The Warrior-class ships had one 2-cylinder trunk steam engine made by John Penn and Sons driving a single 24-foot-6-inch (7.5 m) propeller.[9] Ten rectangular boilers[10] provided steam to the engine at a working pressure of 20 psi (138 kPa; 1 kgf/cm2). The engine produced a total of 5,267 indicated horsepower (3,928 kW)[11] and was the most powerful thus far built for a warship.[12] On sea trials in October 1861 Warrior had a maximum speed around 14.3 knots (26.5 km/h; 16.5 mph); Black Prince was about a half knot slower. The ships carried 800 long tons (810 t) of coal, enough to steam 2,100 nautical miles (3,900 km; 2,400 mi) at 11 knots (20 km/h; 13 mph).[13]

The ironclads were ship rigged and had a sail area of 48,400 square feet (4,497 m2). The lower masts were made of wood, but the other masts were iron. Warrior made 13 knots (24 km/h; 15 mph) under sail, but Black Prince could only do 11 knots (20 km/h; 13 mph). Under both sail and steam Warrior once logged 17.5 knots (32.4 km/h; 20.1 mph). Both funnels were semi-retractable to reduce wind resistance while under sail alone. The ships' propellers could be hoisted up into the stern of the ship to reduce drag while under sail. They were the largest hoistable propellers ever made and required about 600 men to be raised.[13]


A mess table aboard Warrior with a 68-pounder cannon in the background

The armament of the Warrior-class ships was intended to be 40 smoothbore, muzzle-loading 68-pounder guns, 19 on each side on the main deck and one each fore and aft as chase guns on the upper deck. This was modified during construction to ten rifled 110-pounder breech-loading guns, 26 × 68-pounders, and four rifled breech-loading 40-pounder guns as saluting guns. The 40-pounder guns were to have been replaced by 70-pounder guns, but these failed their tests and were never issued.[14] Both breech-loading guns were new designs from Armstrong and much was hoped for them. Four of the 110-pounder guns were installed on the main deck amidships and the other two became chase guns; all of the 68-pounder guns were mounted on the main deck. Firing tests carried out in September 1861 against an armoured target, however, proved that the 110-pounder was inferior to the 68-pounder smoothbore gun in armour penetration and repeated incidents of breech explosions during the Battles for Shimonoseki and the Bombardment of Kagoshima in 1863–64 forestalled plans to completely equip the ships with the 110-pounder gun.[15]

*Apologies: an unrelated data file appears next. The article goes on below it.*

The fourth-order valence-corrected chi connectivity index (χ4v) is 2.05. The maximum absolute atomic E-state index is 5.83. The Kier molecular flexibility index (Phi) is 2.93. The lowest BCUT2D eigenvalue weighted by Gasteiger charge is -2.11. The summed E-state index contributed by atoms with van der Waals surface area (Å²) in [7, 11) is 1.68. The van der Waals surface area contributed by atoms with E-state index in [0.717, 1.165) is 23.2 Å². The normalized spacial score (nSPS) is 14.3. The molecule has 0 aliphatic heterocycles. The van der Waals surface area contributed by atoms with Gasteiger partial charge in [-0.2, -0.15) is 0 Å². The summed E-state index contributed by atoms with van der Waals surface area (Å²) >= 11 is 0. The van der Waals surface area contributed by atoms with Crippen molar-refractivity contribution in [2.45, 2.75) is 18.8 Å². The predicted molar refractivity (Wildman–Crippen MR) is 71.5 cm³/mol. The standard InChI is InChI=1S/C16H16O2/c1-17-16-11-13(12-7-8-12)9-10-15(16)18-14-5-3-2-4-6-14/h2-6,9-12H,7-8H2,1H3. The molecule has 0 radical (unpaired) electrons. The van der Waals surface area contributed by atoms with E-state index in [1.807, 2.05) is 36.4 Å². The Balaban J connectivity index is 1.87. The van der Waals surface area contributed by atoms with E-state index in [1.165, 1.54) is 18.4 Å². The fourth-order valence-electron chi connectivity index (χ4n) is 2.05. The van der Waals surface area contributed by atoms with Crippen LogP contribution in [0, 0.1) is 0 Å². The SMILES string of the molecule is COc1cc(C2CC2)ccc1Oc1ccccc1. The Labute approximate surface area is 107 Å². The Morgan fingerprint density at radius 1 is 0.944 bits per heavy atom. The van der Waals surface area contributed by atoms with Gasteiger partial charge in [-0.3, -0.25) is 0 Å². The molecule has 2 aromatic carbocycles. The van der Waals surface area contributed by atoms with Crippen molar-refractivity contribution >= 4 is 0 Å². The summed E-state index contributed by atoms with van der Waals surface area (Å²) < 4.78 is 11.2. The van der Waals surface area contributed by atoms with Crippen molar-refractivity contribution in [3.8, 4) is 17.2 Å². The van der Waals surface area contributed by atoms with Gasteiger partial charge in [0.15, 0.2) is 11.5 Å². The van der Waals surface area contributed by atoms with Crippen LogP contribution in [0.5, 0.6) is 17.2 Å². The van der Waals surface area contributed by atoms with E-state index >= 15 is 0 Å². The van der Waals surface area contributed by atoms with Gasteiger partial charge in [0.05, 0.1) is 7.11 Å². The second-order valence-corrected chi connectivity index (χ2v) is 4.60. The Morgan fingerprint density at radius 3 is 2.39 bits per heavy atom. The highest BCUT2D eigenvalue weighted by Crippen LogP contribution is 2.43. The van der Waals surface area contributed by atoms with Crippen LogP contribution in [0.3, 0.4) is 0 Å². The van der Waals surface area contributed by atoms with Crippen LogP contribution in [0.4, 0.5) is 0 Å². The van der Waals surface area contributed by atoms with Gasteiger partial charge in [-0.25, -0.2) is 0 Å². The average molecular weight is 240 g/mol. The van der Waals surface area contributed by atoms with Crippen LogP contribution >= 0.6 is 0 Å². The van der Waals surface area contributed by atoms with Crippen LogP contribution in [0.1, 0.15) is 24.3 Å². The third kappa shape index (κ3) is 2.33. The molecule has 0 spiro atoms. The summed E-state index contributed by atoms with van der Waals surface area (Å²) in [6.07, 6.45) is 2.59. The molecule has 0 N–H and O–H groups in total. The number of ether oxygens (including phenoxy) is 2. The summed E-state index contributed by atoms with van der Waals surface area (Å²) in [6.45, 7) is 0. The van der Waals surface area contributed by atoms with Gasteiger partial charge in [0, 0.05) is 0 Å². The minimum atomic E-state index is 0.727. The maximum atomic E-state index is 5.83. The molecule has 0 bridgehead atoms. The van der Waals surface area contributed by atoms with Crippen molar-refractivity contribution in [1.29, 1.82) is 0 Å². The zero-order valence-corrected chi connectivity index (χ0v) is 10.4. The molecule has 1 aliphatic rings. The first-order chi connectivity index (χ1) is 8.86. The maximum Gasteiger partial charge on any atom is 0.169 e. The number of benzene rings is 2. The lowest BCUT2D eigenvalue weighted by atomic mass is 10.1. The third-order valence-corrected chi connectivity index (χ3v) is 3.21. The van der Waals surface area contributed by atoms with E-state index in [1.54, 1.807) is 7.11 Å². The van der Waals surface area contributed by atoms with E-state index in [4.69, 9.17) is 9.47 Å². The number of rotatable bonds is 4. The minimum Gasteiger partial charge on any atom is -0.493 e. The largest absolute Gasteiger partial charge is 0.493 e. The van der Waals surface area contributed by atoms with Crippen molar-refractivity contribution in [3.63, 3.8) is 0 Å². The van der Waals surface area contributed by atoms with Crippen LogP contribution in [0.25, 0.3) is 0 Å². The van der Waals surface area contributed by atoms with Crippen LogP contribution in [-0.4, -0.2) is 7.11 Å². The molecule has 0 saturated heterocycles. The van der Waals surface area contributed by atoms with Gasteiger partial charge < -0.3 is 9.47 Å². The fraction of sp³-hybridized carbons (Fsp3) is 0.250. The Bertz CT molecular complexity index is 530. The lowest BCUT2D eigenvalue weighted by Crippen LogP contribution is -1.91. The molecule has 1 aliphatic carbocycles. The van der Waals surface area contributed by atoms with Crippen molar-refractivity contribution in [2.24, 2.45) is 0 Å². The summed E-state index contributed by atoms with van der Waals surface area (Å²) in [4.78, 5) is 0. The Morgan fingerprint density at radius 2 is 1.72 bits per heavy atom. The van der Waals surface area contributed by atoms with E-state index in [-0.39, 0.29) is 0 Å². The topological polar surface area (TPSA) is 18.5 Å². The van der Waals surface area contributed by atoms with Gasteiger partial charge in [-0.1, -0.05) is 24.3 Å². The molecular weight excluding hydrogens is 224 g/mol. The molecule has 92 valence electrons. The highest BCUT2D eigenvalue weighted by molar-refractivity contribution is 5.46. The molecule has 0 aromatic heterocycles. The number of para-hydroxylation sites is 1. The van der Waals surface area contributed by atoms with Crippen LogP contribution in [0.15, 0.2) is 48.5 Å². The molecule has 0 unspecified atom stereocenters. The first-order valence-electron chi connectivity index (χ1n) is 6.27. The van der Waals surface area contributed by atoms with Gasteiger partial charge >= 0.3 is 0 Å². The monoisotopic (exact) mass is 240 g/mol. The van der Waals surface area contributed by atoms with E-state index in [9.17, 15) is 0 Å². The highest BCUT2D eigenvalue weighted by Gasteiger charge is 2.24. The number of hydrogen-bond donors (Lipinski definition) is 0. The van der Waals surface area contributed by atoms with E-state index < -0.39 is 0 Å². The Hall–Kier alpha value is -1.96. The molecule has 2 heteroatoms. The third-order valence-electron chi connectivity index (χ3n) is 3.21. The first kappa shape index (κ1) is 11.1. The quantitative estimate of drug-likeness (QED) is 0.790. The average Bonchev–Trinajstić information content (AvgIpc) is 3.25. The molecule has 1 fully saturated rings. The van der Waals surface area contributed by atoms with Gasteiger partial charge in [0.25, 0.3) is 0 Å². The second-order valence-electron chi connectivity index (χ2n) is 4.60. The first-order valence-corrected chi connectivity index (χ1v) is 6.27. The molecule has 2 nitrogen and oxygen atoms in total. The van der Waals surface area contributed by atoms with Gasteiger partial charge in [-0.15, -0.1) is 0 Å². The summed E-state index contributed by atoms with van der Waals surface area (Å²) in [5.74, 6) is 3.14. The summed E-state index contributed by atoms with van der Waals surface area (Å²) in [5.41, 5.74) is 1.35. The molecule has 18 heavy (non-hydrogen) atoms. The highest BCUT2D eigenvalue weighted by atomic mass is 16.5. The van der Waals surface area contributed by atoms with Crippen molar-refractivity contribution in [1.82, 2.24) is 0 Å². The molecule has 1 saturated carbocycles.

The 7.9-inch (201 mm) solid shot of the 68-pounder gun weighed approximately 68 pounds (30.8 kg) while the gun itself weighed 10,640 pounds (4,826.2 kg). The gun had a muzzle velocity of 1,579 ft/s (481 m/s) and had a range of 3,200 yards (2,900 m) at an elevation of 12°. The 7-inch (178 mm) shell of the 110-pounder Armstrong breech-loader weighed 107–110 pounds (48.5–49.9 kg). It had a muzzle velocity of 1,150 ft/s (350 m/s) and, at an elevation of 11.25°, a maximum range of 4,000 yards (3,700 m). The shell of the 40-pounder breech-loading gun was 4.75 inches (121 mm) in diameter and weighed 40 pounds (18.1 kg). The gun had a maximum range of 3,800 yards (3,500 m)[16] at a muzzle velocity of 1,150 ft/s (350 m/s).[17] The 110-pounder gun weighed 9,520 pounds (4,318.2 kg) while the 40-pounder weighed 3,584 pounds (1,625.7 kg). In 1863–64 the 40-pounder guns were replaced by a heavier version with the same ballistics. All of the guns could fire both solid shot and explosive shells.[18]

Both ships were rearmed during their 1867–68 refit with a mix of 7-inch and 8-inch (203 mm) rifled muzzle-loading guns. Warrior received twenty-eight 7-inch and four 8-inch guns while Black Prince received four fewer 7-inch guns. Both ships received four 20-pounder breech-loading guns for use as saluting guns.[12] The shell of the 15-calibre 8-inch gun weighed 175 pounds (79.4 kg) while the gun itself weighed 9 long tons (9.1 t). It had a muzzle velocity of 1,410 ft/s (430 m/s) and was credited with the ability to penetrate a nominal 9.6 inches (244 mm) of wrought iron armour at the muzzle. The 16-calibre 7-inch gun weighed 6.5 long tons (6.6 t) and fired a 112-pound (50.8 kg) shell. It was credited with the nominal ability to penetrate 7.7-inch (196 mm) armour.[19]


Cross-section of Warrior's armour